Research and Development in Hyg Med 25.
Year 2000 - Vol. 1/2


Innovation in Drainage: Developments for the Future

The drainage of body secretions has seen continuous development over the past 2000 years. In the early days, Hippocrates used small metal tubes to drain the contents of abscesses. This technique was later improved upon by introducing gold and silver tubes for drainage. Currently, vacuum systems are in common use for postoperative drainage of wound secretions. However, this technique is not without complications. Advanced technologies must be applied to reduce the potential risks which are briefly summarized in the following.

Despite continual improvements being made in surgical techniques, the incidence of postoperative inflammation in trauma surgery and following orthopedic operations is reported at up to two percent in the literature. In addition to these severe disturbances of wound healing, complications such as postoperative swelling and hematoma, though less severe, also significantly affect the postoperative outcome. Swelling causes delayed mobilization which is associated with a pneumonia or thrombosis risk, especially in elderly patients.

True asepsis, gentle management of soft tissues, insertion and withdrawal of the drainage, and edema prophylaxis are essential requirements of osteosynthesis and have a significant impact on wound healing.

Though the incidence of hematoma was reduced by the introduction of vacuum drainage, hematoma and other disturbances of wound healing continue to be reported in the literature despite the proper use of the instrumentation, e.g. the reported incidence of postoperative hematoma after total endoprosthesis varies between 1.2 and 22 percent.

Some of the complications of common vacuum systems cannot be prevented, in fact they are caused by the systems. Complications typically relate to the applied vacuum, frequent change of bottles with ensuing infection risk, valve-like closure of the drain due to vital tissue being suctioned into the drain leading to postoperative hematoma.

Aside from the factors listed above, which offer microorganisms ideal feeding grounds and consequently reduce the probability of timely wound healing the use of common vacuum systems is associated with a number of additional infection risks:
  • from the viewpoint of hygiene the bottles used in vacuum drainage systems give rise to some concern related to errors in the sterilization process and subsequent handling of the bottles,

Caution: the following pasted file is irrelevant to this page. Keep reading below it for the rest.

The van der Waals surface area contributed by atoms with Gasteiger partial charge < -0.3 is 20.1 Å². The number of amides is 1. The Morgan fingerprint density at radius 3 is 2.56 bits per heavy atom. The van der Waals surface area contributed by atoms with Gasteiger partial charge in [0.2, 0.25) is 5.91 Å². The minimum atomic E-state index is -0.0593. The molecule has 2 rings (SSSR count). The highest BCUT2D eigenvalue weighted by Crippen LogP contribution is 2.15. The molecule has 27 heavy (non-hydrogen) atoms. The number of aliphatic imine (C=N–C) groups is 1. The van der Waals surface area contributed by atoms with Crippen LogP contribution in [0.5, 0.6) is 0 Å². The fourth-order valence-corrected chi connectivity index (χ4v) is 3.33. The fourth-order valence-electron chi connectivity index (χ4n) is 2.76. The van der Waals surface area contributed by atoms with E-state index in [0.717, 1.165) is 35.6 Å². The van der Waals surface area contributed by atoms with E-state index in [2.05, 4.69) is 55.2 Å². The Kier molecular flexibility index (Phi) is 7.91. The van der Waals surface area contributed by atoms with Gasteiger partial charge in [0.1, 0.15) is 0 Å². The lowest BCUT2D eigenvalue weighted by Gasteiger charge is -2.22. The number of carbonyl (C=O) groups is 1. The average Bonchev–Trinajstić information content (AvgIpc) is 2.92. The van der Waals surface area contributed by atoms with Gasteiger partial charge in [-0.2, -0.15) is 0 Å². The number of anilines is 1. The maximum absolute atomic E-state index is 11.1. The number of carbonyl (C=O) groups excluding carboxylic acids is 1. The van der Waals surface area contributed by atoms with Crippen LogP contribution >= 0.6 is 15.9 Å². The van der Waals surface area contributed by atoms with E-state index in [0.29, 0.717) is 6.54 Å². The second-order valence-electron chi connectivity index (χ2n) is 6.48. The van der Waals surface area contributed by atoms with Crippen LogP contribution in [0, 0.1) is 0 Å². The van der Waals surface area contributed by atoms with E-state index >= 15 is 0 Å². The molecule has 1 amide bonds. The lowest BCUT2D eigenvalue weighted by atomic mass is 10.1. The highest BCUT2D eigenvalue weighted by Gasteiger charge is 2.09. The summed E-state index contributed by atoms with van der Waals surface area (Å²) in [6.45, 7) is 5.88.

• in some of the existing vacuum systems the product is quite likely to contain residual quantities of the sterilization gas or reaction products,
  • another medical risk is posed by vacuum systems, some of which are in common use today, in which the vacuum is reduced depending on make and storage time.

Based on these considerations the following requirements for drainage systems can be derived:
  • fully closed sterile system from insertion until withdrawal of the drain,
  • suction performance and vacuum of the closed system must be adjustable to suit different types of wounds and stages of healing,
  • cellular detritus and secretions must be completely drained for the entire period of application,
  • adequate internal wound surface adaptation without tissue damage,
  • minimal blood loss, and
  • unrestricted patient mobility and timely wound healing.

The DRAINTEC® technology complies with these requirements. This technology combines wound drainage, suction/irrigation drainage, and drainage-blood refusion systems The DRAINTEC® technology follows a very practical approach in that it thinks and develops according to the requirements of the wound and seeks to answer the question "what suits the wound best?". The DRAINTEC® technology offers the highest degree of safety in that it is a completely closed system from insertion until withdrawal of the drain which is controlled by the wound, i.e. the volume of secretions produced, and affords immediate mobilization of the patient thus promoting rapid wound healing.

The DRAINTEC® technology is controlled by the patient and not vice versa. With the drainTEC technology, the time of the inflexible universal drainages, which were associated with uncertainties, contamination risks, and fear of hematoma development, has come to an end. DRAINTEC® technology suits the needs of the individual patient optimally and offers both the patient and the attending physician a high degree of application safety.

To offer patients and physicians a high degree of application safety, DRAINTEC® GmbH's company policy is implemented in all activities, from research and development to the continual provision of application support. The company policies of DRAINTEC® GmbH include high ethical standards, strive for the highest degree of product safety and quality, and customer satisfaction as well as continued development and improvement.




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